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Annual Report Reveals $11.8M in Restitution and Penalties

Massachusetts Attorney General Maura Healey’s seventh annual Labor Day report revealed that the Fair Labor Division ordered employers to pay $7.5 million in restitution and $4.2 million in penalties on behalf of employees.

Massachusetts Attorney General and candidate for governor Maura Healey during Sheriff Nick Cocchi's Annual Summer Cookout held at the Springfield Elks Lodge on Tiffany Street.
(Don Treeger / The Republican)
(TNS) — Massachusetts Attorney General Maura Healey released her seventh annual Labor Day Report, a summary of the office’s efforts to combat wage theft and other forms of worker exploitation in Massachusetts. The report showed that during fiscal 2022 the office assessed more than $11.8 million in restitution and penalties against employers on behalf of commonwealth workers.

“This Labor Day, we honor the resiliency of Massachusetts workers whose perseverance throughout the COVID-19 pandemic has kept our communities and our economy going,” said AG Healey. “One of my top priorities is ensuring that workers from every industry are paid the wages they are entitled to and that they have access to the hard-fought workplace rights that our laws provide. We will continue to advocate for the rights of workers at the state and national level.”

The Labor Day Report details the actions of the AG’s Fair Labor Division in fiscal 2022, which runs from July 1, 2021 to June 30, 2022. During this fiscal year, the Fair Labor Division ordered employers to pay $7.5 million in restitution to employees and $4.2 million in penalties to the General Fund, according to the report.

More than 19,300 workers reportedly benefited from the AG’s enforcement actions.

In fiscal 2022, the Fair Labor Division continued its focus on combatting wage theft in the construction industry – where workers are often vulnerable to exploitation on the job, according to the report. In the construction industry alone, the division assessed more than $2.9 million in penalties and restitution and issued 217 citations against employers. In one case, the AG’s office cited a Wareham company and its owners for more than $1.2 million, including restitution for 41 employees, for prevailing wage violations and failing to submit certified payroll records, according to the report.

The Fair Labor Division also began to raise awareness about diversity and inclusion participation goals for both women and workers of color on state and state-assisted construction projects. The AG’s Office, in collaboration with the University of Massachusetts Building Authority and the Office of the Inspector General, trained more than 500 public purchasing and industry representatives about the state’s laws that require a diverse workforce on public construction projects, the report stated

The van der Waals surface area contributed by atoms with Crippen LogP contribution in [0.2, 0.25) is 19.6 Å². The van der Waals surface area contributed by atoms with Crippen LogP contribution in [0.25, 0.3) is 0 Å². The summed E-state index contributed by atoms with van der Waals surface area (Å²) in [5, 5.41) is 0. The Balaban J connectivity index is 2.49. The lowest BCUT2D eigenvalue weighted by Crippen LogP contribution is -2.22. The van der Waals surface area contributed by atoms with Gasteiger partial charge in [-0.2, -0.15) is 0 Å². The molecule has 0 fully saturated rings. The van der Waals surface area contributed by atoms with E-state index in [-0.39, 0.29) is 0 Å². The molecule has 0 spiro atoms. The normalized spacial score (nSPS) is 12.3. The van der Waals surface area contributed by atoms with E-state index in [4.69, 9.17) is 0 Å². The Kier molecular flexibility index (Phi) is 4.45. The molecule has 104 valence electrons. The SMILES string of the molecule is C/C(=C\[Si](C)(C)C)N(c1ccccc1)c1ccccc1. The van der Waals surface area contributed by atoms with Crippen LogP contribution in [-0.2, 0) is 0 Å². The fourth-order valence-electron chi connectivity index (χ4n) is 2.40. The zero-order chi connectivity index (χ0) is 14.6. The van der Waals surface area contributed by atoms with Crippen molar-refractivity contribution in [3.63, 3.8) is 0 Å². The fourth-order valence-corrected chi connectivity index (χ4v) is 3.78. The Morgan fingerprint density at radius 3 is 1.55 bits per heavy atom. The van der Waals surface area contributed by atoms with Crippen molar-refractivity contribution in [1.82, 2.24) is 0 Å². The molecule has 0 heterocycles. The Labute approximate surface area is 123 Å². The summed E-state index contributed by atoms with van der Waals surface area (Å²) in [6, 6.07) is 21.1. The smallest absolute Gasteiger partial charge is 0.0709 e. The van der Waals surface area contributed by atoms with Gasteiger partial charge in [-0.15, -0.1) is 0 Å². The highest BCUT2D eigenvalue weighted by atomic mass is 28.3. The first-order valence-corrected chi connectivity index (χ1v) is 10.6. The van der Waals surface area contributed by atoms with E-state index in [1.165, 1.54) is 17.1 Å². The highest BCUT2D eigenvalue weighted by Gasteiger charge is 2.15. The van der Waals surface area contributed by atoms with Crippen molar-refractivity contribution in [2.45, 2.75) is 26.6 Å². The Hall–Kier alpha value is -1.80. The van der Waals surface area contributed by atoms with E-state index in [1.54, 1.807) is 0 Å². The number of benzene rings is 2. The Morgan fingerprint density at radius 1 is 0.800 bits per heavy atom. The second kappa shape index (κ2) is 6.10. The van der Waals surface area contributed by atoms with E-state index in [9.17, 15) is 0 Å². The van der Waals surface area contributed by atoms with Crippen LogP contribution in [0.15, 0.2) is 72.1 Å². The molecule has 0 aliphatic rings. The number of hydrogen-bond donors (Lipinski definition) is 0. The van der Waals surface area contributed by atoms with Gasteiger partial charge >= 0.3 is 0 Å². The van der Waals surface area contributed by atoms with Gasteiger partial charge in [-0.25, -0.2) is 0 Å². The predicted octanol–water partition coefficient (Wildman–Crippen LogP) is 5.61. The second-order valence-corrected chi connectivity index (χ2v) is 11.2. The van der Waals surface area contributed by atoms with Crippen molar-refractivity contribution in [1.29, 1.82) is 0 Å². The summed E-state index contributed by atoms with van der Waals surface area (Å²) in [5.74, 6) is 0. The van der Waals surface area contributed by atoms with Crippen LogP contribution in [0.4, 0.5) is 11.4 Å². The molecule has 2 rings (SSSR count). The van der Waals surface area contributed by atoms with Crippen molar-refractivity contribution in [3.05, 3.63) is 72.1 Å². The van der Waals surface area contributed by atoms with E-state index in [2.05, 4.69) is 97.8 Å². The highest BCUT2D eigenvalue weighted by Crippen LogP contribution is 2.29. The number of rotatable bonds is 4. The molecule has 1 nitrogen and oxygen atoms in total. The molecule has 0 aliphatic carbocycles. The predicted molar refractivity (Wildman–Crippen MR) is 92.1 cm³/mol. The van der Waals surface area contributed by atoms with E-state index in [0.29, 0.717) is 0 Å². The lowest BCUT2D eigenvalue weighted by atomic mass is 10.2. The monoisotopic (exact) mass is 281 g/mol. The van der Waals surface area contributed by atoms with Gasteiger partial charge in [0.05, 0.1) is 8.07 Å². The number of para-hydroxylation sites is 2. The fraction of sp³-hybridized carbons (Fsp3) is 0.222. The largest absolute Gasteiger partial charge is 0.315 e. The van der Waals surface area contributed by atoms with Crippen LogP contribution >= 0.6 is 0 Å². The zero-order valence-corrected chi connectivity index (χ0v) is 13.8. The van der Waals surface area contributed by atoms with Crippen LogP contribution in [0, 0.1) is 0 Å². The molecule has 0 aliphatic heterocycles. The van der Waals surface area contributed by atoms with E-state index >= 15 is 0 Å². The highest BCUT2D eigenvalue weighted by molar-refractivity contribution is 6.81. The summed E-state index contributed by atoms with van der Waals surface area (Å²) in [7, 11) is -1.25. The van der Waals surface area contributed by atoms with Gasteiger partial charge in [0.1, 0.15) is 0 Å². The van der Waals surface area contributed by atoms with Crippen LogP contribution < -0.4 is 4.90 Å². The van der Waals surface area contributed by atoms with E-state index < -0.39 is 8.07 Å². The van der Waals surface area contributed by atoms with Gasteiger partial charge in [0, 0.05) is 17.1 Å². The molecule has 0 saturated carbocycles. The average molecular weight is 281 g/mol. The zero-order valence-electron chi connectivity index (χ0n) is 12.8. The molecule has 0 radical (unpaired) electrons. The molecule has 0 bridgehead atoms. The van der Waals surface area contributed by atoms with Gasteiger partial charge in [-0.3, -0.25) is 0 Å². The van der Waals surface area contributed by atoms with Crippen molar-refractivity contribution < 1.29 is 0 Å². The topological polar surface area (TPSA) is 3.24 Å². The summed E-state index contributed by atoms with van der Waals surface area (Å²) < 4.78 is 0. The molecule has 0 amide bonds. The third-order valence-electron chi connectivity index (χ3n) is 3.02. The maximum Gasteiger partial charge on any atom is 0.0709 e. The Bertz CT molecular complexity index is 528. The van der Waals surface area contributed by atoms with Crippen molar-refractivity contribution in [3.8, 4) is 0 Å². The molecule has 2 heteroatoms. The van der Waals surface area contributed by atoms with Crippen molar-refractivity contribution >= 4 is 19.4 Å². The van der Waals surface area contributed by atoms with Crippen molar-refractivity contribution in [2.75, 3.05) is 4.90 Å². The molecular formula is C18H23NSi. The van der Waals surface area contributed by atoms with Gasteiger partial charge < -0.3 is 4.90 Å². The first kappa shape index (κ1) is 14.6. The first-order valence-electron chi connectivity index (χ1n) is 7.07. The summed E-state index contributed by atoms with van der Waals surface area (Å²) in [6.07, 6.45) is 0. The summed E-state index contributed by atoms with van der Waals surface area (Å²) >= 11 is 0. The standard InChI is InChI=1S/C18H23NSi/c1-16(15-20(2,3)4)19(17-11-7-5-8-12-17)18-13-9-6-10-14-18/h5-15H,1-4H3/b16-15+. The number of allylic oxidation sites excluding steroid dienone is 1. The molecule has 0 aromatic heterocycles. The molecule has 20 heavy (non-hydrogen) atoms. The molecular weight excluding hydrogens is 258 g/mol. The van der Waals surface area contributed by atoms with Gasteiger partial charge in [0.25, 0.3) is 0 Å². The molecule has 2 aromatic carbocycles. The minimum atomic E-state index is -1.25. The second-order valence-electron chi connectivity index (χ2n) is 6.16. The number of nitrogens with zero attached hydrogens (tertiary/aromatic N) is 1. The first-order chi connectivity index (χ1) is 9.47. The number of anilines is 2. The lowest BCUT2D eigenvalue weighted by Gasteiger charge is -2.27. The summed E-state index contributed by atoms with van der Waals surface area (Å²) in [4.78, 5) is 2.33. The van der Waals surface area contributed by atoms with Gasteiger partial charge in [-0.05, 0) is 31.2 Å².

The report stated that Fair Labor Division officials advocated on behalf of workers in the hospitality industry.

“As the state continues to rebuild from the pandemic, hospitality workers, particularly tipped workers in the restaurant industry, remain especially vulnerable due to constant exposure to COVID-19 in the workplace,” read the report.

Labor Division enforcement actions in the hospitality industry impacted more than 1,500 workers, resulting in over $982,000 in penalties and restitution, according to the report. In one case, a Subway restaurant agreed to pay $104,000 in restitution and penalties for failing to pay minimum wage, failing to pay employees on time, and for additional violations of Massachusetts’ earned sick time, paystub, record keeping, and child labor laws.

The Fair Labor Division also sought to ensure that employers across all industries in Massachusetts are providing workers with at least one 30-minute meal break per six hours of work as required by state law. In one case, the Division cited retailer Family Dollar $1.5 million in penalties across 100 locations in Massachusetts for more than 3,900 meal break violations affecting 620 employees.

In fiscal 2022, the Fair Labor Division also resumed the Attorney General’s Wage Theft Clinic. Originally launched in 2016, the Wage Theft Clinic connects workers with free legal consultation from private bar attorneys. The monthly clinic was paused during the height of the pandemic but has since restarted in April 2022. The AG’s office said the Wage Theft Clinic program has a renewed focus and commitment to serving the commonwealth’s most vulnerable workers

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